pets' lives saved since becoming no-kill in
January 2002

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Richmond SPCA

Humane Center

2519 Hermitage Road
Richmond, VA 23220

Adoption Hours
Mon. 12 p.m. to 5 p.m.
Tue. - Fri. 12 p.m. to 7 p.m.
Sat. 11 a.m. to 6 p.m.
Sun. 12 p.m. to 5 p.m.
Lora Robins Gift Shop Hours
Mon. 12 p.m. to 5 p.m.
Tue. - Fri. 12 p.m. to 7 p.m.
Sat. 11 a.m. to 6 p.m.
Sun. 12 p.m. to 5 p.m.

Donation Drop Off Hours
Mon. 8 a.m. to 5 p.m.
Tue. - Fri. 8 a.m. to 7 p.m.
Sat. 11 a.m. to 6 p.m.
Sun. 12 p.m. to 5 p.m.

Susan M. Markel
Veterinary Hospital

Mon. - Fri. 8 a.m. to 6 p.m.

Admissions Hours
Mon. - Fri. by appointment.

Administrative Hours
Mon. - Fri. 8 a.m. to 5 p.m.
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Charity Navigator: Four Star Charity

For Immediate Release
May 26, 2009
Contact: Tabitha Hanes 804-521-1312 (w) or 804-516-3765 (c)

Seniors for Seniors offers cat adoption incentive at the Richmond SPCA

Richmond, Va. – While there is never an inopportune time to take home a cat from the Richmond SPCA, the month of June may be the very best time, especially for senior citizens seeking additional love and furry companionship.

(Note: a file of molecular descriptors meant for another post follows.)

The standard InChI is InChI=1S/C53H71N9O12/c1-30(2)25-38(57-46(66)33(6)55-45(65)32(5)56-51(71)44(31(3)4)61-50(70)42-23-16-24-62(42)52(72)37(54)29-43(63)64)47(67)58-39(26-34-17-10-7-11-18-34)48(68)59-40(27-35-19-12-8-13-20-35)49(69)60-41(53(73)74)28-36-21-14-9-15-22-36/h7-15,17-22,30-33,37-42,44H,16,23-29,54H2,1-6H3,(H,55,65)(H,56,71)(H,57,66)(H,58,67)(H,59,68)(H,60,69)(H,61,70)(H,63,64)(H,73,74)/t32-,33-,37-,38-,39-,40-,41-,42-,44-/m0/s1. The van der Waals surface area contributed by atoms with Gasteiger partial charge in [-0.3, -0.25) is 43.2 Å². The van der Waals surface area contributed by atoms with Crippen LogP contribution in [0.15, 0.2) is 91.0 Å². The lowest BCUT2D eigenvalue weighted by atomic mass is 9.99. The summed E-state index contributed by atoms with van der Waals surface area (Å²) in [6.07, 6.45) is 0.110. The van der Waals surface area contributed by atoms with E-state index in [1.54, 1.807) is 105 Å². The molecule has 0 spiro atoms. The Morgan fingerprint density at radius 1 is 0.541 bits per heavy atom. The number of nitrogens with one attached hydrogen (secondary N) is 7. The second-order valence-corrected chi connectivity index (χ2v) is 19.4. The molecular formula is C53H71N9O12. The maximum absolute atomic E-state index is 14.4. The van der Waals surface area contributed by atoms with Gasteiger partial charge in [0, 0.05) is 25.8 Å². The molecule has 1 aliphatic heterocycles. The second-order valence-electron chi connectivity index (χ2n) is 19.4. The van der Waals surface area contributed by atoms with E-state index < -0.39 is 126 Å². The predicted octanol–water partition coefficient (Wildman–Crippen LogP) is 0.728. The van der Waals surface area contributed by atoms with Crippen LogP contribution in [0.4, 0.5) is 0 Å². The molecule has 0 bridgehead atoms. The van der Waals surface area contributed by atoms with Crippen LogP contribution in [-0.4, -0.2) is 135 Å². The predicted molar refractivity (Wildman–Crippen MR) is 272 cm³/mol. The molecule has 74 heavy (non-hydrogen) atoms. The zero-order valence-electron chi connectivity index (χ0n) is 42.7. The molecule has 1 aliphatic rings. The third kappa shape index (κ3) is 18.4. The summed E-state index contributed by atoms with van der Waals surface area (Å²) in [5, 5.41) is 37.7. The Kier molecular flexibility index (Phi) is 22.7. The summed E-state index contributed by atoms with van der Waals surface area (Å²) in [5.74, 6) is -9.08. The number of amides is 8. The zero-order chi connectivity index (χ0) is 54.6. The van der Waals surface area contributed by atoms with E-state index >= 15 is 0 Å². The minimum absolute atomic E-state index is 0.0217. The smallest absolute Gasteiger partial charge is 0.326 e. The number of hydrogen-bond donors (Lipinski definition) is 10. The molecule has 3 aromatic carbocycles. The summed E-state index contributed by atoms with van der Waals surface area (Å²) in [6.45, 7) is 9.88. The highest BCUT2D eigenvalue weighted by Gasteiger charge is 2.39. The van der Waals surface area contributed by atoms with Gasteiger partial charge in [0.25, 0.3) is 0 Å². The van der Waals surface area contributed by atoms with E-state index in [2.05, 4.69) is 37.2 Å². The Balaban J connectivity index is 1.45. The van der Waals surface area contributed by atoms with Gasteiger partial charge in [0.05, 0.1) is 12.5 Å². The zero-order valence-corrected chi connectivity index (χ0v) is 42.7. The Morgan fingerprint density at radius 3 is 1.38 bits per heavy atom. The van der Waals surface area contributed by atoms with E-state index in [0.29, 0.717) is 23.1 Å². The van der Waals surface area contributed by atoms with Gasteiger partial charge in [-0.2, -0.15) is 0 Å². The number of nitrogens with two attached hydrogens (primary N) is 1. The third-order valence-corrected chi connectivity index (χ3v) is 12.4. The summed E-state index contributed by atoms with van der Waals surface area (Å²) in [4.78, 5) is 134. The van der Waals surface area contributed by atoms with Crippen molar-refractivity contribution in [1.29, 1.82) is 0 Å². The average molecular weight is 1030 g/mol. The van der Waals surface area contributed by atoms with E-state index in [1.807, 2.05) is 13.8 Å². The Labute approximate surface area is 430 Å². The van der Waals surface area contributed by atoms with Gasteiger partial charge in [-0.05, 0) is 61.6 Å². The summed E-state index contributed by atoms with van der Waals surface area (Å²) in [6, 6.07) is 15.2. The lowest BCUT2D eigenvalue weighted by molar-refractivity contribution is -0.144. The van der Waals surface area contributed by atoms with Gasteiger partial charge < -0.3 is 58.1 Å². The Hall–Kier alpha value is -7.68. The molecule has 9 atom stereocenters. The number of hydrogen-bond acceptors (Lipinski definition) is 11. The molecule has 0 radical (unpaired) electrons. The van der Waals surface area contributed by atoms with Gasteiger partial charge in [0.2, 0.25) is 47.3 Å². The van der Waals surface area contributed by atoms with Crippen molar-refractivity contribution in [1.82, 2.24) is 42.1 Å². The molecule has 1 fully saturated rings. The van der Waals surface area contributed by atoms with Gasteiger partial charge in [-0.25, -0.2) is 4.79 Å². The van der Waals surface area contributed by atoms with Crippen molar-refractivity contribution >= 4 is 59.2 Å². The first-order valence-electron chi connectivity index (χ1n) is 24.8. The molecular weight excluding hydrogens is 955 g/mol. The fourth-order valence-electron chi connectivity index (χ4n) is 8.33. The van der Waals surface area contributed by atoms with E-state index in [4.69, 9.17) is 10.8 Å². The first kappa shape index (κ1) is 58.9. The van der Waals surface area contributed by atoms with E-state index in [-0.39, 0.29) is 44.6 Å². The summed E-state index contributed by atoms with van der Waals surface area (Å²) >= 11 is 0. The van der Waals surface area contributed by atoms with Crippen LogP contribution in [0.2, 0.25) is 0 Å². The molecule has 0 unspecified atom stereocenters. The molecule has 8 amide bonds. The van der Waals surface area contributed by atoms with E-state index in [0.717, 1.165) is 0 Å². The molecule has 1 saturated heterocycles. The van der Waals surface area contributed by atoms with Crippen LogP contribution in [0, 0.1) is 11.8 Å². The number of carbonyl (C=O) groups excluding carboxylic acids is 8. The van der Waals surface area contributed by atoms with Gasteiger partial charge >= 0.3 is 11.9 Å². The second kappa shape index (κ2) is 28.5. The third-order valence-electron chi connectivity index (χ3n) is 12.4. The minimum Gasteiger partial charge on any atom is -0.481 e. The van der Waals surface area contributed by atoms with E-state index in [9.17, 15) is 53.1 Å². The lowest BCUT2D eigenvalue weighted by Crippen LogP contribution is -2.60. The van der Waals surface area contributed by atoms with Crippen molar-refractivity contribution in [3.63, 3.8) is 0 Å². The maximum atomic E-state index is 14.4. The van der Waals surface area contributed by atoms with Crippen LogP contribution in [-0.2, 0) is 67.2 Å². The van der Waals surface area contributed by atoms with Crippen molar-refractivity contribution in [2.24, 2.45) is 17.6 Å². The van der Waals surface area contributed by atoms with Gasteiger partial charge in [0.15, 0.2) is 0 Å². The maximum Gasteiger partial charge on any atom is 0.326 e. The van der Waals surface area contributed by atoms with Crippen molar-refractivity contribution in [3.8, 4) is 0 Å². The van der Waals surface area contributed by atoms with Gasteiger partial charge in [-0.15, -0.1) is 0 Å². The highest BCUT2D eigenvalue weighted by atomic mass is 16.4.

June is nationally recognized as Adopt-A-Cat month. In celebration of feline companionship, the Richmond SPCA is offering additional incentives through its Seniors for Seniors program. Throughout the month of June, any senior citizen – age 65 or older – who adopts a senior cat – age 5 or older – will receive a reduced adoption fee along with a special “welcome home” kit for their new kitty.

The regular senior cat adoption fee of $90 will be reduced to $50 for senior adopters. Included in the welcome home kits are a litter box, cat toy and cat scratcher.

“Senior cats are wonderful companions who are often overlooked in favor of kittens or adolescents,” said Robin Robertson Starr, chief executive officer of the Richmond SPCA. “Mature cats are ideal because their personalities are known, so what you see is what you get! Knowing the immense health benefits of companion animals, we want to make it easier for seniors to take home the unconditional love and companionship of a mature cat.”

All pets available for adoption at the Robins-Starr Humane Center have been spayed or neutered prior to adoption, delivered routine veterinary care, vaccinated for distemper and rabies, and treated for common parasites. They also receive an ID tag, a physical exam, and cats are tested for Feline Leukemia and FIV. Additionally, free support is available from the Richmond SPCA’s trained behavior and adoptions staff.


The Richmond SPCA, founded in 1891, is a no-kill humane organization dedicated to the guiding principle that every life is precious. As a national leader in humane care and education, the Richmond SPCA is aggressively tackling the problem of pet overpopulation through programs of adoption, rehabilitation, spay/neuter, pet-retention, trap-neuter-return, and humane education. For more information, visit www.richmondspca.org.